Quentin Tarantino is no stranger to period films—Inglorious Basterds was set during World War II, Django Unchained and The Hateful Eight took place in the 19th century. But Once Upon a Time in Hollywood, distributed by Sony Pictures and set in 1969 Los Angeles, is still a different kind of project for the filmmaker. “I think of it like my memory piece,” he told Esquire. “Alfonso [Cuarón] had Roma and Mexico City, 1970. I had L.A. and 1969. This is me. This is the year that formed me. I was six years old then. This is my world.”
It was a time of national upheaval—the year of the moon landing, months after the assassinations of Robert Kennedy and Martin Luther King. Woodstock was in August, and the decade would end on a tragic note with the disastrous Altamont Free Concert. The years ahead held the political chaos and economic recession of the 1970s. It was also a time of industry upheaval in Los Angeles, as the studio system, which controlled the creation and distribution of films in a tidy oligopoly, was nearing the end of its prolonged collapse.
So to help audiences step into the feeling of late '60s Hollywood, Tarantino curated a selection of films from Sony’s Columbia Pictures archive, which are airing on the Sony Movie Channel this week. Here are the movies the director recommends, along with a couple more period classics that we suggest.
Bob & Carol & Ted & Alice (1969)
This dramedy takes a look at the sexual revolution through the stories of the two couples of its title, played by Robert Culp, Natalie Wood, Elliott Gould, and Dyan Cannon, as they deal with infidelities and consider opening up their marriages. The film racked up four Academy Award nominations.
Cactus Flower (1969)
This frothy comedy made Goldie Hawn a movie star—she’d win the best Supporting Actress Oscar for her role as Toni, the ditzy girlfriend of Walter Matthau’s Dr. Julian Winston. He’s told Toni that he can’t marry her as he already has a wife and children, a fabrication that makes things complicated when he does decide to marry her and Toni expects him to go through a divorce. The film also stars Hollywood legend Ingrid Bergman as Winston’s nurse.
Rosemary’s Baby (1968)
This one’s not on Tarantino’s list, but this horror classic was directed by Sharon Tate’s husband Roman Polanski, who’s played by Rafał Zawierucha in Once Upon a Time. It stars Mia Farrow as the titular mom-to-be whose bundle of joy doesn’t tun out to be quite what she expected.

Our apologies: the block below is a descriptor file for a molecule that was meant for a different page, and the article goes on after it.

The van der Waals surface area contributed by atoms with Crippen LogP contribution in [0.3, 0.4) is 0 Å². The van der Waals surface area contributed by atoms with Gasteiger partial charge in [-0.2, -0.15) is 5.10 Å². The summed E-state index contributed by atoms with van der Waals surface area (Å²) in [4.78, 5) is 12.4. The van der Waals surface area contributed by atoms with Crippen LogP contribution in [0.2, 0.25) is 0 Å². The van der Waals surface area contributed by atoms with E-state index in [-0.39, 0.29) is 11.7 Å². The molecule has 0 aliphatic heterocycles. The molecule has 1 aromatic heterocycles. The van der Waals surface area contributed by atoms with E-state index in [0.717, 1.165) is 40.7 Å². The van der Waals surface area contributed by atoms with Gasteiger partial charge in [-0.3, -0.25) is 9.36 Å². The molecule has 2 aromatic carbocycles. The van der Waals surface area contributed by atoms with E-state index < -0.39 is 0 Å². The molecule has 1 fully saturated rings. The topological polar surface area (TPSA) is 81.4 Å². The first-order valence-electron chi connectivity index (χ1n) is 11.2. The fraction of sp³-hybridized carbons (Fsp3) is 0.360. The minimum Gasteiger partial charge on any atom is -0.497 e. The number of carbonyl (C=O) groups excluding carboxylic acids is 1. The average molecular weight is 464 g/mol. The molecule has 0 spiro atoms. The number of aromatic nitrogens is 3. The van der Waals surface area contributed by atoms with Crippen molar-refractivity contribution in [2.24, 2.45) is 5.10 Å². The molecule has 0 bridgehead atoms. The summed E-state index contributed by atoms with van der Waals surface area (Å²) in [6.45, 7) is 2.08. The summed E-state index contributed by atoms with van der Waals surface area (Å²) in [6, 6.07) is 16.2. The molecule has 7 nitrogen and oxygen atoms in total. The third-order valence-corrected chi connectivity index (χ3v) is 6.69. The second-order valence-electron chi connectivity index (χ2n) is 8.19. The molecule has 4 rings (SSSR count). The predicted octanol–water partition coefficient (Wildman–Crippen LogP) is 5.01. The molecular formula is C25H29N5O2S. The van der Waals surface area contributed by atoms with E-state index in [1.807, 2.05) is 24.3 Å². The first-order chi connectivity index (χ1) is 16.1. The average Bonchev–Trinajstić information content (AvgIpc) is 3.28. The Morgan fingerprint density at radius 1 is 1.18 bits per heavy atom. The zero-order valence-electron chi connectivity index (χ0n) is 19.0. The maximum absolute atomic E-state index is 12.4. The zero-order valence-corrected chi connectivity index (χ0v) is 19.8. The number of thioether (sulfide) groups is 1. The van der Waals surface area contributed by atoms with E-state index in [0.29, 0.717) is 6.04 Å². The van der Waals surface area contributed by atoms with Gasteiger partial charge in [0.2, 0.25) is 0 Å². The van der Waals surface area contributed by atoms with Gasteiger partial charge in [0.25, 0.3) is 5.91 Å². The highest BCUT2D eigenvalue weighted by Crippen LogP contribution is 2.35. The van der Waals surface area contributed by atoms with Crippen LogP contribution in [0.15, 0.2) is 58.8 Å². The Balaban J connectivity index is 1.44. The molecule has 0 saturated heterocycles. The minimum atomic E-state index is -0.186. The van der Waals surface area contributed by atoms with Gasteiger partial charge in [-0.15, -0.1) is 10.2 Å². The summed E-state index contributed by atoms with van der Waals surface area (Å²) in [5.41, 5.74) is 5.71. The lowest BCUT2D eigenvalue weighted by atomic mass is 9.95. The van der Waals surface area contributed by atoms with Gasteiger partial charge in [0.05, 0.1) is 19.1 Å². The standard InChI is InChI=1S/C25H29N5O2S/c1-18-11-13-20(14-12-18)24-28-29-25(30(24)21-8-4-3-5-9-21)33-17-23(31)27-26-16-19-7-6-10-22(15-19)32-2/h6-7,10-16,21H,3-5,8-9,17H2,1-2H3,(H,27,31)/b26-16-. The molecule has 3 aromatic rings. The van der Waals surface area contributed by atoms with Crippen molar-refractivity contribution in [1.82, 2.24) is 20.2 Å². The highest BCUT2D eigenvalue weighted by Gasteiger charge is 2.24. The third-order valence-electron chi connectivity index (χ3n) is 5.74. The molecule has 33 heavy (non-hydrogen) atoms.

Easy Rider (1969)
Peter Fonda and Dennis Hopper wrote this film, and produced and directed it in turn. They star as biker cocaine smugglers making their way across the country, alongside a young Jack Nicholson—who’d earn his first Oscar nomination for his role.
Model Shop (1969)
This film tells the story of a downwardly mobile young architect who falls in love with a mysterious model, and like Once Upon a Time, it takes place in late 1960s L.A. Written and directed by French filmmaker Jacque Demy, the movie was poorly received upon its release but is now well-regarded by film buffs.
Enter the Dragon (1973)
This is another one pick that’s not from Tarantino’s list, and yes, it did come out a few years after 1969. But it’s considered one of the greatest martial arts movies ever, and stars Bruce Lee, who choreographed the fight scenes for The Wrecking Crew (and who Polanski seems to have initially believed was involved in his wife’s eventual murder). In Once Upon A Time, Lee is played by Mike Moh.
Battle of the Coral Sea (1959)
World War II’s Battle of the Coral Sea, which found the US Navy opposing the Japanese fleet, made history for being the first fight in which aircraft carriers faced off against one another, and served as the inspiration for this film.
Getting Straight (1970)
Tackling the student political activism of the 1960s, this film stars Elliott Gould as a graduate student navigating the political unrest at his university while dating a classmate, played by Candice Bergen.
The Wrecking Crew (1968)
Dean Martin stars as Matt Helm in this spy comedy, the fourth and last movie in its film series. It’s not a particularly well-remembered movie, but it’s the last film Sharon Tate appeared in that was released during her lifetime. Given the timeline, it’s likely the film that Margo Robbie’s Tate goes to the cinema to see herself perform in during Once Upon a Time.
This British spy film stars Vince Edwards and To Sir With Love’s Judy Neeson, and tells the story of a mercenary determined to thwart a criminal mastermind with nuclear ambitions.
The Good, the Bad, and the Ugly (1966)
In Once Upon a Time, Leonardo DiCaprio plays a fading star who’s reluctant to go to Italy to shoot a Spaghetti Western, which weren’t considered as prestigious films as their Hollywood counterparts at the time. Though this is another movie that’s not included in Tarantino’s series, the Sergio Leone-Clint Eastwood classic represents the genre at its very peak.
Gunman’s Walk (1958)
Classic Hollywood heartthrob Tab Hunter stars in this Western drama as the violent, explosive son of a rancher, whose father must reckon with the fallout of his crimes.
Arizona Raiders (1965)
Audie Murphy was one of the most celebrated heroes of World War II, and won every possible combat award from the American Army—his exploits included holding off 50 German soldiers from his position atop a burning tank. He then embarked upon a successful acting career, starring mainly in Westerns like this one.
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